One-year-old twins who were born conjoined at the back of the head in Israel have now been successfully separated. Following the 12-hour surgery, both girls were able to see each other for the very first time—and the heartwarming moment was captured on video.

Their surgery marks the first time a separation surgery for conjoined twins was performed in Israel. Doctors involved in the surgery estimate that this particular operation has only been performed about 20 times around the world.


"Whenever you have two babies attached together with their brains and the vessels supplying the brains, it makes it even more complex and impossible for us neurosurgeons to expect and to know how to deal with it," Mickey Gideon, director of pediatric neurosurgery at Soroka Medical Center who led the surgery, told NBC News.

In the photos and the video of the girls, whose names have not yet been released, show them facing one another while lying in their hospital crib—just taking in the sight of their sister for the first time.

Israeli doctors separate conjoined twin girls www.youtube.com

The complex surgery required cranial reconstruction and scap grafts for both baby girls. Dr. Gideon says he had hoped to perform the surgery before they reached their first birthday, since it's such an important developmental year. The surgical team, which consisted of 50 people, had been planning the separation surgery since the babies were still in their mother's womb. After their birth at 34 weeks gestation, doctors tested and examined them to ensure their understanding of the girls brains and bodies was as precise as possible.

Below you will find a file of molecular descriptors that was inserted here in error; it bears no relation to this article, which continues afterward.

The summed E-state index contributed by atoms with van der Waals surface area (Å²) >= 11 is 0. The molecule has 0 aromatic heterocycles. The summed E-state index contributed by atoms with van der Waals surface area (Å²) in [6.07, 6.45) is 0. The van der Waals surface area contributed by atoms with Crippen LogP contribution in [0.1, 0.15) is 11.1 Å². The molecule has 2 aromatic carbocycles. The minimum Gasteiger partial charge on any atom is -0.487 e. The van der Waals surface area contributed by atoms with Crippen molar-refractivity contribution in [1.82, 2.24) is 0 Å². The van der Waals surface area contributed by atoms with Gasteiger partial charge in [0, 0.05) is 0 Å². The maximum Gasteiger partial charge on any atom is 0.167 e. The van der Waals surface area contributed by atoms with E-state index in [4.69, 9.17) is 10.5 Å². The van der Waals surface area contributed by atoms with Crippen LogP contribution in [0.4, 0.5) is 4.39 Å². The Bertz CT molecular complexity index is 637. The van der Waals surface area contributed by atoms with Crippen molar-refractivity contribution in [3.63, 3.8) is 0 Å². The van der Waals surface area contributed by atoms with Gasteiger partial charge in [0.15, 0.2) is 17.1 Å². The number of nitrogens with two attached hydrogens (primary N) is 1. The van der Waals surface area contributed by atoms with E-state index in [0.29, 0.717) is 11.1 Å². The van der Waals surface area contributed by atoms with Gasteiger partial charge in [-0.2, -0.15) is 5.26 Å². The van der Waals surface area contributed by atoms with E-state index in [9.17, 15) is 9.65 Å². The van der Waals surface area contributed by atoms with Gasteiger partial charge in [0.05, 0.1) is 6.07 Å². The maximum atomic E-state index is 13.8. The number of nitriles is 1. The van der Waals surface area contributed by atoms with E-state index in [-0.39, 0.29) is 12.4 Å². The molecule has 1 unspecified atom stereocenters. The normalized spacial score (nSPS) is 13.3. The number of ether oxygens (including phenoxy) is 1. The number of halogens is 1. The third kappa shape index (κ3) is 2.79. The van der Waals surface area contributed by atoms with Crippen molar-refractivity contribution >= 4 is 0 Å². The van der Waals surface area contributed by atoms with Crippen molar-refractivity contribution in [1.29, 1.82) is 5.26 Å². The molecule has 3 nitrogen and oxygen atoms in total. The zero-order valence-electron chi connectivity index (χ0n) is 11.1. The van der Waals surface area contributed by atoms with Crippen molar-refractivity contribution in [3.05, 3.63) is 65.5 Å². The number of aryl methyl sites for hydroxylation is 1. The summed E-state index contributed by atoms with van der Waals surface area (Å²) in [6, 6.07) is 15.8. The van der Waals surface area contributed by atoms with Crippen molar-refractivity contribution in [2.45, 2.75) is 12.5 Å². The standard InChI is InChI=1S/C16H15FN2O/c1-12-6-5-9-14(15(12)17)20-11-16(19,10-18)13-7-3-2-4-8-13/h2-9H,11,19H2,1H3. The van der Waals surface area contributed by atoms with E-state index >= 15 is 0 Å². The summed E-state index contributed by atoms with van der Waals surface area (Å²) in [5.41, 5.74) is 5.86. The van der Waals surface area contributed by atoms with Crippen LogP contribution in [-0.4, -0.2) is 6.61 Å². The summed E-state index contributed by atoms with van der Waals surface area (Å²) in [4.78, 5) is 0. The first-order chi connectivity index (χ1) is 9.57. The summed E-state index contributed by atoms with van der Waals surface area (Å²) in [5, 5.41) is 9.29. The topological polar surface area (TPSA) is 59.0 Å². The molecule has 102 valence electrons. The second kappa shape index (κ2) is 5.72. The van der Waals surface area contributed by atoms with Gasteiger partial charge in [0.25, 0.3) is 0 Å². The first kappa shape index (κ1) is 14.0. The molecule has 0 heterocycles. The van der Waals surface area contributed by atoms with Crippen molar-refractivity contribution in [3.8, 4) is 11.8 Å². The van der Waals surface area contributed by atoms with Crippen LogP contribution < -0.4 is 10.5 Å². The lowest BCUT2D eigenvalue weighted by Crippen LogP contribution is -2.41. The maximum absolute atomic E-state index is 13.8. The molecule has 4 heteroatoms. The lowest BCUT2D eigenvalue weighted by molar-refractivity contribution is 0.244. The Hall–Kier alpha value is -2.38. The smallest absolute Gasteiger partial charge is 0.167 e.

The surgical team also worked with high-tech companies to develop 3D models of the girls' anatomy and used virtual reality simulations to prepare for the surgery.

"They are recovering well, and they are neurologically ok," Gideon told NBC News. "Cognitively we can't estimate yet. We have to wait and examine them and see what happens."

The twins are awake and responding post-surgery now. Initially, the girls were placed in separate cribs, but the moment they were placed next to one another is likely one no one at the hospital—including the girls' family—will ever forget. Dr. Owase Jeelani, who also helped perform the surgery, told Times Radio that the twins' mother was "shaking with joy" after she heard the separation was successful.

The girls are now alert, conscious and crying and have their heads bandaged. In the days following the surgery they were separated from each other to receive care and were placed in the same crib for the first time on Sunday.

"The first two days after the operation we saw that they were a little agitated, and when we put them together it was a wonderful moment to see how they became calm and quiet," said Gideon. "For the first time they were looking at each other after being attached at the back of their head."

Wishing these girls a speedy recovery so they can start going through life face-to-face—together.